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From the Publisher
By Mike Panozzo
Mike became editor of Billiards Digest in 1980 and liked it so much that he bought the company. He has served on the Billiard Congress of America board of directors and as president of the Billiard & Bowling Institute of America.


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November: One Hall of a Gathering
November 2017

The best night of the year is just around the corner.

The annual Billiard Congress of America Hall of Fame Banquet has always been special to me. It has been presented in a myriad of venues and formats. But it is always a celebration that puts the history and greatness of the sport in context.

It has also served to tie together the years of covering the sport.

Mike Shamos’ fantastic “Chronicles” column in the October issue offered a comprehensive history of the BCA Hall of Fame — the honorees, the selection process and various statistics. Terrific stuff. But, for me, it was award ceremonies themselves that left such an indelible impression on me.

In the early years of the Hall of Fame, honorees were awarded their plaques with little fanfare. There were a few luncheons to fete the inductees. The first induction I attended was Steve Mizerak’s in 1980. It was a cocktail and hors d’oeuvres reception held during the BCA National 8-Ball Championships in Columbus, Ohio. The BCA had precious little in its coffers in those days.

Thankfully, the Miller Brewing Co., which had Mizerak on staff as a Lite Beer All Star, sponsored the reception. It consisted of shrimp, Lite Beer, a quick plaque hand-off and an even quicker speech by Mizerak.

Likewise, Dorothy Wise, the first woman inductee, received her plaque during a small ceremony at the Hacienda Hotel & Casino in Las Vegas during the 1981 BCA Nationals. The same for Joe Balsis and Luther Lassiter in ’82 and ’83, Lassiter’s coming in Detroit.

The BCA Hall of Fame Banquet became a true VIP, speech-giving, plated dinner ceremony in 1984, when the first BCA Trade Show was held in Fort Worth, Texas. The inductee was none other than Minnesota Fats. It was a magnificent affair at the toney Petroleum Club. If memory serves, some 400 industry big shots and fans attended. Author Mickey Spillane was there. If not for emcee Mike Geiger’s diplomatic hook, Fats might still be talking.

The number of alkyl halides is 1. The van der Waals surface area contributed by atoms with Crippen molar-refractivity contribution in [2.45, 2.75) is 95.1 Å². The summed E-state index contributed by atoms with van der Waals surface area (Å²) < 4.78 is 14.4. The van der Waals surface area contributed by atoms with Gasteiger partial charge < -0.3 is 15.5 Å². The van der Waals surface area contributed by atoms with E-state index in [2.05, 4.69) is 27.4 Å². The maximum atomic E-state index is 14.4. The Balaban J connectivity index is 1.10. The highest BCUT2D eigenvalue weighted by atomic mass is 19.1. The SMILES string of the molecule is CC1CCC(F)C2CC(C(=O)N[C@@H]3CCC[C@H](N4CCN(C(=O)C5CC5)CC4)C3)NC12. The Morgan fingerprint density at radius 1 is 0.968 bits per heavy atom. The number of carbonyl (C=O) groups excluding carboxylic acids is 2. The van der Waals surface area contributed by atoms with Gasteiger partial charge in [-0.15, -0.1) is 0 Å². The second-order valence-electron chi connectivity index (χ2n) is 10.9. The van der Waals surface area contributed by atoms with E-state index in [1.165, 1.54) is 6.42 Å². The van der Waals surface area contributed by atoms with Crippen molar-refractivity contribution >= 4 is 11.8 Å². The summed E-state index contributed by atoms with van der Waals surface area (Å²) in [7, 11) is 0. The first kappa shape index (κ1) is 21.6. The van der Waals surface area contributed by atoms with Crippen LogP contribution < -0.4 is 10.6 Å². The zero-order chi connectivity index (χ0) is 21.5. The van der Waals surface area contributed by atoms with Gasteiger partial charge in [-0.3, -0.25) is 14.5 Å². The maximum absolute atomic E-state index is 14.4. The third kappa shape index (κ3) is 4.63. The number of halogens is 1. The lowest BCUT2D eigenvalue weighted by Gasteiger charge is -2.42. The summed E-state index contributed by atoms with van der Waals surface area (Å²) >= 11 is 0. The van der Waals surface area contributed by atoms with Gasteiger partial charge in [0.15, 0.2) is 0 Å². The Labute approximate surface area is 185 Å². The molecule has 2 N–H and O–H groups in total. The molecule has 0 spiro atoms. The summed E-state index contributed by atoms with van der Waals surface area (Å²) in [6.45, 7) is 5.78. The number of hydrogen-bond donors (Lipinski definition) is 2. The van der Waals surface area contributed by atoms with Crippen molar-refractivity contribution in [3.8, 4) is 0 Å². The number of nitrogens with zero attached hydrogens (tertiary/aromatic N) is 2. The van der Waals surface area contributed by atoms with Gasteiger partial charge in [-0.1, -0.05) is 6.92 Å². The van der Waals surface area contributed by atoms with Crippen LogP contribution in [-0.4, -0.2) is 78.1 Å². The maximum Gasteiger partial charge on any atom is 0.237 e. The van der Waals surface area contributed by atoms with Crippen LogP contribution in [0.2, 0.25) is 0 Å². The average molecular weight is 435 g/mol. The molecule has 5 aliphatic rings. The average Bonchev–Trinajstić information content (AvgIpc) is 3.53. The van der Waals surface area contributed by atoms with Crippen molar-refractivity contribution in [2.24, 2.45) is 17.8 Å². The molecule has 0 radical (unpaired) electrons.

From that point on, I was the one that was hooked! The banquet was always the annual trade show’s culminating event, and everyone was there decked out to the nines. That’s when the exhibitors were died-in-the-wool billiard fans. Jean Balukas, Mike Sigel, Nick Varner and Eddie Taylor were just a few of the honorees that followed. Poor Varner had to endure a coma-inducing “keynote” speech by trick shot expert Paul Gerni before getting his turn at the podium. And each year, the BCA footed the bill to bring all of the living Hall of Famers in for the banquet, adding to the grandeur. It was a night with celebrities.

Earl Strickland, who inexplicably had to wait until 2006 to be inducted, was hilarious at what was the last big BCA-funded bash before the economy crashed and the association had to pull in its reins. The next three years were trimmed-down affairs, with Pat Fleming receiving his green jacket next to a pool table in 2008.

Thanks to a relationship forged between the BCA and the United States Billiard Media Association, the induction returned to full dinner format in 2009 and has been back to its terrific old self since.

This year, the inductions of Darren Appleton and Tom Rossman will take place Monday, Dec. 4, at Mandalay Bay in Las Vegas. (Tickets available at www.USBMA.com.)

And this year will be extra special. Thanks to incredible support from the billiard industry, all of the living Hall of Famers have once again been invited to take part in the event. Balukas, Sigel, Varner and Fleming will be there, as will Jimmy Rempe, Ewa Laurance, Eddie Kelly, Danny DiLiberto, Loree Jon Hasson, Robin Dodson, Mike Massey and more.

The annual Hall of Fame Banquet is the sport and industry’s opportunity to treat its heroes like...well, like heroes. They deserve those nights. Pool is not a sport that takes care of its own, which is a shame. But at least the annual banquet lets the stars know they have not been forgotten.


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